In general, systems-based studies and factorial experiments confront similar issues when determining the number of replications and plot configurations needed for adequate statistical analyses. A few issues, however, are specific to agricultural systems research and can be addressed by the experimental design and sampling strategies.
To start, what constitutes a “control” for a systems experiment? In factorial experiments, scientists often strengthenthe design by including a control plot that does not receive the treatment (for example, in a fertilizer experiment, the zero-nitrogen treatment is the control). In a systems study, however, this type of control does not usually make sense, and there is generally no straightforward way to define a standard control treatment. Some studies do include a “reference” system, which often consists of the “typical” or “conventional” management system, to compare with a number of experimental alternatives. Depending on the experiment, this system may be referred to as “conventional” or “farmer practice.” This is more accurate than referring to the system as a “control,” since for most agricultural systems studies, the “control” can vary depending on the researchers’ perspectives. In experiments comparing agricultural systems to native or unmanaged native systems, the native ecosystems could be considered “controls” compared to agriculture. In general, avoid designating one system as a “control” because that determination is largely subjective in systems experiments and can lead to confusion.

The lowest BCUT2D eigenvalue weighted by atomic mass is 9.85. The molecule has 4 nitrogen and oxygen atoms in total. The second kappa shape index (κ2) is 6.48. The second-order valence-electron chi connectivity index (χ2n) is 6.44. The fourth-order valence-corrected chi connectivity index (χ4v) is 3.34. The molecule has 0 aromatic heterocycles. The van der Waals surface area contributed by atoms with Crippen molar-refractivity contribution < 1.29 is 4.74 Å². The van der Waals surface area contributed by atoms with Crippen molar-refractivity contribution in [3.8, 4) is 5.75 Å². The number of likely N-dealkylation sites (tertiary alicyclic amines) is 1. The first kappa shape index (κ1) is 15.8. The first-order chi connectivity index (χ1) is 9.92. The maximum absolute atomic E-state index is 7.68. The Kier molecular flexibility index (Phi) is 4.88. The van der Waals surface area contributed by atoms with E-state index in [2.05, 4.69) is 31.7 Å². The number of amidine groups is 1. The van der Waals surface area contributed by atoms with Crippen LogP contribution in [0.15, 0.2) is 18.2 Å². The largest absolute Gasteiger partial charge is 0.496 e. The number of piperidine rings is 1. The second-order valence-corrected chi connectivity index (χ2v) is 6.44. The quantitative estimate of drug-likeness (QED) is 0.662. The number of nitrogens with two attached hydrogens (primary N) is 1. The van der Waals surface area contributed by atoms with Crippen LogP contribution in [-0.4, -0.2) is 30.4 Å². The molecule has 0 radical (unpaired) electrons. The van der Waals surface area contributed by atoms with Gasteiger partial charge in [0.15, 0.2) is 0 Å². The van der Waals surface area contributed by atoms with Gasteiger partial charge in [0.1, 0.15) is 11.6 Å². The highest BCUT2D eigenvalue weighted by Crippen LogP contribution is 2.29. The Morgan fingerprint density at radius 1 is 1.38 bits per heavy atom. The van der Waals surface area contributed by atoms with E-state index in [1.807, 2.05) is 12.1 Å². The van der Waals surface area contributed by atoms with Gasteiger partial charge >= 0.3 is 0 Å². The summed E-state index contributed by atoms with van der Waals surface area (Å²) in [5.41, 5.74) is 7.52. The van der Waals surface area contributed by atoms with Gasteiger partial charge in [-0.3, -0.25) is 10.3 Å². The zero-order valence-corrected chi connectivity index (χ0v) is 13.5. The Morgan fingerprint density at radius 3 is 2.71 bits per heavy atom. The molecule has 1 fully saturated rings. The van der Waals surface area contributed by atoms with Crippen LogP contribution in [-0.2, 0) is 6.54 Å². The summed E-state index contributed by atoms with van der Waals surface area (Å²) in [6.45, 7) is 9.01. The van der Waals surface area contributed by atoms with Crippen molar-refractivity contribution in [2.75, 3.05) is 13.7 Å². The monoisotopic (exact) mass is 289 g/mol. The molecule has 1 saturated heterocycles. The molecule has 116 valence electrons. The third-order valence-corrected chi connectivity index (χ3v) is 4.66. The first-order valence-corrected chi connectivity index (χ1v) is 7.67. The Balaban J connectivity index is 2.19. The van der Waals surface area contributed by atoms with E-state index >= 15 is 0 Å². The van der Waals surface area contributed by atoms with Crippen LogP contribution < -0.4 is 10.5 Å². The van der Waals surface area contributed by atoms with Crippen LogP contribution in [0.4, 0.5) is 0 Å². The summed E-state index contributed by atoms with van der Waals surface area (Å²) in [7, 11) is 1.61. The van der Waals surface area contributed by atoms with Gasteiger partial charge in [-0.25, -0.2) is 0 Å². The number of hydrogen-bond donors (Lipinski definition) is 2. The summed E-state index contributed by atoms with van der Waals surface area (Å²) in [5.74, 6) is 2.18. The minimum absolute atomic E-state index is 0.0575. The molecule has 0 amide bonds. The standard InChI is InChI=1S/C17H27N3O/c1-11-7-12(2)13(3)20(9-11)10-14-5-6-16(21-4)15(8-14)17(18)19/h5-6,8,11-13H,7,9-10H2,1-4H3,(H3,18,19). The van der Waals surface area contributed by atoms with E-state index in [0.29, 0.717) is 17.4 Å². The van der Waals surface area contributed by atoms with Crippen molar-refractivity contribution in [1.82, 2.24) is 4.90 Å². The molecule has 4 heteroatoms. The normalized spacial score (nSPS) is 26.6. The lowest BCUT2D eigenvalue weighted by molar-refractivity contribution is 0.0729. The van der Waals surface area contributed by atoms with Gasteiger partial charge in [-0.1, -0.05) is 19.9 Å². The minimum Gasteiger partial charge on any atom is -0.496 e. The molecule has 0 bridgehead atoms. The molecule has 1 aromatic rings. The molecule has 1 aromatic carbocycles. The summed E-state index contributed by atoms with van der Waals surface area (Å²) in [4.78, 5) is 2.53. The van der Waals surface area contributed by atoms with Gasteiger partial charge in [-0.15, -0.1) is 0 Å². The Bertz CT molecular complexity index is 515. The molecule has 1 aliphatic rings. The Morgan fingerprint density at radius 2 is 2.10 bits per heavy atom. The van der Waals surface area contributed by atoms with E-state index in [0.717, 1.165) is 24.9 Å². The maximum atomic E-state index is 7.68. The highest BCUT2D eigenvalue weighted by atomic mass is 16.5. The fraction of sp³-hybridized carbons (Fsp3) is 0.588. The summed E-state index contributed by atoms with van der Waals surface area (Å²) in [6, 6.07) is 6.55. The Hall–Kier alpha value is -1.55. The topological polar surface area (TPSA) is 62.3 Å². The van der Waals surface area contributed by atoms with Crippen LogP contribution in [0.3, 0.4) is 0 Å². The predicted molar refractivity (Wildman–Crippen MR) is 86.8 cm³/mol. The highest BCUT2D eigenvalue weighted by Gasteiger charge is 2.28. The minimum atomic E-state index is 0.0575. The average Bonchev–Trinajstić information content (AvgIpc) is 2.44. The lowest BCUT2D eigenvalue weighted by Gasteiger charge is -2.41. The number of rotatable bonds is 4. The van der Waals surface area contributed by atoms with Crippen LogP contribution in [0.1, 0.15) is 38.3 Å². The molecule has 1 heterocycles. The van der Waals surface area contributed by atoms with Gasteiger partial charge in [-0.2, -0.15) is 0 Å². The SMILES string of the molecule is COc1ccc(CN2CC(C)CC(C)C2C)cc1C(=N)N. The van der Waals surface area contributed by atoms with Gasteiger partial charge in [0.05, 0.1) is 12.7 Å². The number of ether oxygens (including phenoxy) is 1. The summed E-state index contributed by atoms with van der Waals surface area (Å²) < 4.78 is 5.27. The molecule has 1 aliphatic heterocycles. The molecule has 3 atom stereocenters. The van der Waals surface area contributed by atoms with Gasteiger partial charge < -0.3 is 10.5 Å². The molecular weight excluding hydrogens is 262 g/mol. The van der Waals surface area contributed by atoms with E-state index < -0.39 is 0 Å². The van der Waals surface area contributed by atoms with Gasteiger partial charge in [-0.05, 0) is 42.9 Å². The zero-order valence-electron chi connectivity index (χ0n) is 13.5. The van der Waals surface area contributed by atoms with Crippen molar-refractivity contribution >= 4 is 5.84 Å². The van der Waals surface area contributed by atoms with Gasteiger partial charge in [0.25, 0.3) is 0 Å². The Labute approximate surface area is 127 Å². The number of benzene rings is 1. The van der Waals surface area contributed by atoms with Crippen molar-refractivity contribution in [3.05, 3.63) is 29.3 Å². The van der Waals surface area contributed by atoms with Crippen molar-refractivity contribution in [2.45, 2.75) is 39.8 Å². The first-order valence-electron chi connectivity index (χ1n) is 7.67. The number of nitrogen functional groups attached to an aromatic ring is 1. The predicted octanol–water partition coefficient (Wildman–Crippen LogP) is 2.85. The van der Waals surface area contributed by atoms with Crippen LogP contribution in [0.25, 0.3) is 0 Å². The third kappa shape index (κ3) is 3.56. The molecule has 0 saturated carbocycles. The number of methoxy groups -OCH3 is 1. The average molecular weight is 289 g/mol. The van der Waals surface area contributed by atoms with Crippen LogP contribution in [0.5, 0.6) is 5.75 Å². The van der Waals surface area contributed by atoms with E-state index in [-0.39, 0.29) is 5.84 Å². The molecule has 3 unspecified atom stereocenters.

Spatial variability can also be an issue in systems experiments because of the larger plot sizes. To minimize the impact of unexpected spatial variability in on-farm studies, research can be carried out within smaller, defined field plots (Drinkwater et al., 1995; Schipanski et al., 2010). Farmers, who are usually knowledgeable about spatial variability in their fields, can point out areas that behave differently and should be avoided. Within very large fields, smaller research plots can be used to target particular soil types to allow for better control of soil variability across sites. In field station experiments, allocate resources (e.g., time, funds) for a spatial assessment of the site if it is relatively large. A “uniformity trial” can be done by planting a single crop across the entire experimental site and collecting soil samples and plant biomass data on a defined grid. These baseline studies can be conducted for several years. GPS can be used to identify sampling locations, and geostatistical techniques can characterize spatial variability. Cavigelli et al. (2005) present an excellent example of this technique.
When considering how to block an experiment, analyses of spatial variability can be particularly useful. If possible, arrange blocks to reflect soil variability. Preliminary assessment of the research site has the added advantage of providing a framework that can be used for future sampling and to establish a strong baseline. As the experiment progresses, researchers can document changes over time by sampling a subset of points that were characterized during the preliminary assessment.
Because systems experiments tend to focus on longer- term trends and changes over time, establish a well-documented time-zero baseline, particularly for simulated, replicated system studies, to strengthen the ability to make these assessments. Cropping systems experiments in which the site is repeatedly planted to a single crop often begin with two to three baselines or year zeros. Allow multiple years for baseline data collection if the site includes fields with different management histories that have been combined for the experiment. Careful time-zero sample collection and archiving can also greatly expand future research possibilities. For example, consider collecting and archiving air-dried samples and freezing small samples (ideally at –80°C) in case there is a future interest in using molecular or other techniques.